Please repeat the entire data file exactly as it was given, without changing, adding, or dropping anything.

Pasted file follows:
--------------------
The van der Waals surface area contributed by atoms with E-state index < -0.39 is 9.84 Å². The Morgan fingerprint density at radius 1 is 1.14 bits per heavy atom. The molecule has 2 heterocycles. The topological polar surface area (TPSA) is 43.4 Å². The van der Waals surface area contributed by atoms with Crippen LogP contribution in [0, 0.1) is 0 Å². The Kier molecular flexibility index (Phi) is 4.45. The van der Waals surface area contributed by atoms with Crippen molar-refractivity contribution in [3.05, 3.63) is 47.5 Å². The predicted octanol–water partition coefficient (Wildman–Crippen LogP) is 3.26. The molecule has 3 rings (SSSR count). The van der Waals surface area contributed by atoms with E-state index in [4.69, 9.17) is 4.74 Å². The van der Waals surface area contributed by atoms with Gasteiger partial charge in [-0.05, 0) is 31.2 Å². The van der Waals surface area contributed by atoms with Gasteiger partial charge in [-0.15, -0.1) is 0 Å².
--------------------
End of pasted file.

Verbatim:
The van der Waals surface area contributed by atoms with E-state index < -0.39 is 9.84 Å². The Morgan fingerprint density at radius 1 is 1.14 bits per heavy atom. The molecule has 2 heterocycles. The topological polar surface area (TPSA) is 43.4 Å². The van der Waals surface area contributed by atoms with Crippen LogP contribution in [0, 0.1) is 0 Å². The Kier molecular flexibility index (Phi) is 4.45. The van der Waals surface area contributed by atoms with Crippen molar-refractivity contribution in [3.05, 3.63) is 47.5 Å². The predicted octanol–water partition coefficient (Wildman–Crippen LogP) is 3.26. The molecule has 3 rings (SSSR count). The van der Waals surface area contributed by atoms with E-state index in [4.69, 9.17) is 4.74 Å². The van der Waals surface area contributed by atoms with Gasteiger partial charge in [-0.05, 0) is 31.2 Å². The van der Waals surface area contributed by atoms with Gasteiger partial charge in [-0.15, -0.1) is 0 Å².